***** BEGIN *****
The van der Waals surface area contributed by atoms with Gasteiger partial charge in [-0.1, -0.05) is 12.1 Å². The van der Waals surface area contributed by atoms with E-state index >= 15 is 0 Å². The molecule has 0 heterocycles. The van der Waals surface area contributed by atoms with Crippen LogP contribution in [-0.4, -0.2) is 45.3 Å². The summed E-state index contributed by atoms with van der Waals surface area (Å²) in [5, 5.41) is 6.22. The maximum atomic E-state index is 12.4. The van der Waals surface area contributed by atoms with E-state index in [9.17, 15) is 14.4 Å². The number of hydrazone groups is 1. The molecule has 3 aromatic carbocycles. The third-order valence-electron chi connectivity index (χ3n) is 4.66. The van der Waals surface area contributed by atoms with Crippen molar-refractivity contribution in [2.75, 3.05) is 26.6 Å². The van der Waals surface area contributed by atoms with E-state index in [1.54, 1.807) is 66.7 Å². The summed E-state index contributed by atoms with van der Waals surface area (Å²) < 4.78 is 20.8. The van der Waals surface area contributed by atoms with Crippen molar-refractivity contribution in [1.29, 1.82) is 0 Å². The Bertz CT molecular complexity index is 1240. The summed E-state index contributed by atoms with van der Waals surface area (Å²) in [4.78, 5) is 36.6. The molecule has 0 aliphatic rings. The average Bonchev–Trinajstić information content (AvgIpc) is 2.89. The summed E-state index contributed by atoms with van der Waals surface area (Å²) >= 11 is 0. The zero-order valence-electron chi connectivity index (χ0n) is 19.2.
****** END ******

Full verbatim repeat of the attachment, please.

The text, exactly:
The van der Waals surface area contributed by atoms with Gasteiger partial charge in [-0.1, -0.05) is 12.1 Å². The van der Waals surface area contributed by atoms with E-state index >= 15 is 0 Å². The molecule has 0 heterocycles. The van der Waals surface area contributed by atoms with Crippen LogP contribution in [-0.4, -0.2) is 45.3 Å². The summed E-state index contributed by atoms with van der Waals surface area (Å²) in [5, 5.41) is 6.22. The maximum atomic E-state index is 12.4. The van der Waals surface area contributed by atoms with E-state index in [9.17, 15) is 14.4 Å². The number of hydrazone groups is 1. The molecule has 3 aromatic carbocycles. The third-order valence-electron chi connectivity index (χ3n) is 4.66. The van der Waals surface area contributed by atoms with Crippen molar-refractivity contribution in [2.75, 3.05) is 26.6 Å². The van der Waals surface area contributed by atoms with E-state index in [1.54, 1.807) is 66.7 Å². The summed E-state index contributed by atoms with van der Waals surface area (Å²) < 4.78 is 20.8. The van der Waals surface area contributed by atoms with Crippen molar-refractivity contribution in [1.29, 1.82) is 0 Å². The Bertz CT molecular complexity index is 1240. The summed E-state index contributed by atoms with van der Waals surface area (Å²) in [4.78, 5) is 36.6. The molecule has 0 aliphatic rings. The average Bonchev–Trinajstić information content (AvgIpc) is 2.89. The summed E-state index contributed by atoms with van der Waals surface area (Å²) >= 11 is 0. The zero-order valence-electron chi connectivity index (χ0n) is 19.2.